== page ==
The malignant wart, already mentioned, is a prickle-celled tumor. Papillary epithelial tumors may be malignant from the onset, or may develop malignancy from a benign growth, but, as a rule, metastases from these tumors do not take place. Bloodgood* describes such a growth springing from the mucocutaneous border of the lower lip in a feeble old man, the •tumor being of one year's duration. The tumor had a large papillary surface, which overhung normal skin, and was attached by a pedicle to the edge of the mucous membrane. There was no induration below the pedicle. Because of the above facts the operator was able to conclude on operation, that the tumor was either benign or a very early papillary epithelioma. Local excision was performed, and early cancerous changes, limited to the wart, were found. Further operation was deemed unnecessary, and there was no recurrence. Bloodgood has observed seventeen malignant warts, and all but one has remained cured by operation, and in that case the local incision was not sufficiently broad. In nine cases merely a wedge-shaped piece was removed, and in eight the cervical glands were dissected out. In not a single instance did the glands show metastases. The duration of the warts had been: in two eases, two months; in one case, five months; in the remaining cases more than six months, the longest ten years.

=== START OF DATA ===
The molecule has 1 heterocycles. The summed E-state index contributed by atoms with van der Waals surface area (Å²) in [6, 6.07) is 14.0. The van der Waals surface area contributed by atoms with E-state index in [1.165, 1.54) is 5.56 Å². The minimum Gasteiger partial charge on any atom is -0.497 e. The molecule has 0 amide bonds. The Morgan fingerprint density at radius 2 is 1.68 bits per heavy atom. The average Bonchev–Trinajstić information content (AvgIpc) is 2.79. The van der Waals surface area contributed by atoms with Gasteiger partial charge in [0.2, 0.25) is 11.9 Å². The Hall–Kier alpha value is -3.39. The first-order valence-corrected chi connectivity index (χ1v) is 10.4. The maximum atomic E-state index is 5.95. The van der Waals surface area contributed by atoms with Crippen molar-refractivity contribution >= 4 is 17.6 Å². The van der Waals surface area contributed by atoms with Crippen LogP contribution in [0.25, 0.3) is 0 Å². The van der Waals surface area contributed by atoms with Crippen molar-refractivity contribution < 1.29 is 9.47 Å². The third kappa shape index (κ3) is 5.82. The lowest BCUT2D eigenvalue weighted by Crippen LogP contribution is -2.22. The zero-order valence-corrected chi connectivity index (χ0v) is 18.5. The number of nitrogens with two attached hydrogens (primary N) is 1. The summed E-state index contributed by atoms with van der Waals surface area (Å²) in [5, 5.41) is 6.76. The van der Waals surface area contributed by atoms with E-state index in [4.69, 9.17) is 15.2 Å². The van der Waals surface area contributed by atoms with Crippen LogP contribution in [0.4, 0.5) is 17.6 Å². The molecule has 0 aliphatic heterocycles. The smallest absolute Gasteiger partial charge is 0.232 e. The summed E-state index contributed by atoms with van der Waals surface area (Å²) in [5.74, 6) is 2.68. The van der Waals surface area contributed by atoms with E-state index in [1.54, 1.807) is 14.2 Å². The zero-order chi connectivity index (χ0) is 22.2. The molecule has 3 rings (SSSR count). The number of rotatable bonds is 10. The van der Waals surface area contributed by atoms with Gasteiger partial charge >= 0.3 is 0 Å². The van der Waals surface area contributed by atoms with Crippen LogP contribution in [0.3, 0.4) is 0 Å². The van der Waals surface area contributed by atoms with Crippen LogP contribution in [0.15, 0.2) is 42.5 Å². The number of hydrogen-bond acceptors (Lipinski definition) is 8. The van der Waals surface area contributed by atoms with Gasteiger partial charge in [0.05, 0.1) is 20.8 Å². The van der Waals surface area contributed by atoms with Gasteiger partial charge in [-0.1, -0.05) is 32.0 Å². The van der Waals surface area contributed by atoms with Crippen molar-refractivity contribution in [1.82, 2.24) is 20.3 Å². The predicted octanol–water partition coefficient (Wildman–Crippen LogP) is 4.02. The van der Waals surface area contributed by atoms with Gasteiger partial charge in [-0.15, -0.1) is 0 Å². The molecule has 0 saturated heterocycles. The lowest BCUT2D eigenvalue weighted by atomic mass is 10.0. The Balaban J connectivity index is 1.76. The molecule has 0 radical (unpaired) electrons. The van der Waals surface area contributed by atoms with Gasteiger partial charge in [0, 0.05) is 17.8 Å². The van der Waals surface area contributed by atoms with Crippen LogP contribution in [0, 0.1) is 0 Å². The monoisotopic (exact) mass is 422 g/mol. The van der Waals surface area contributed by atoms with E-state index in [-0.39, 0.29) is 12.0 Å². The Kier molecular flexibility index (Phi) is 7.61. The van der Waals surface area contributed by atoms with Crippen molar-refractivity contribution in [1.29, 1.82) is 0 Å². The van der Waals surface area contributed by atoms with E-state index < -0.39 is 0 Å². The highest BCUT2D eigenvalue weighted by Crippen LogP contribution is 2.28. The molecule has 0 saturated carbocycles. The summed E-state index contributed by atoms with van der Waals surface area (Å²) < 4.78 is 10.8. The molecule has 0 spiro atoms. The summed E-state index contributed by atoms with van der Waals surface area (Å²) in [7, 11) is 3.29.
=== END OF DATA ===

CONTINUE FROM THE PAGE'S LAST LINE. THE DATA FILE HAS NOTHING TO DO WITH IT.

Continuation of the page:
Fig. 81.-Prickle-celled cancer of the lower lip of eight months' duration, lesion developing upon an old existing fissure. Patient refused operation upon glands of the neck and died eighteen months later as the result of metastases. (Heid-ingsfeld's collection).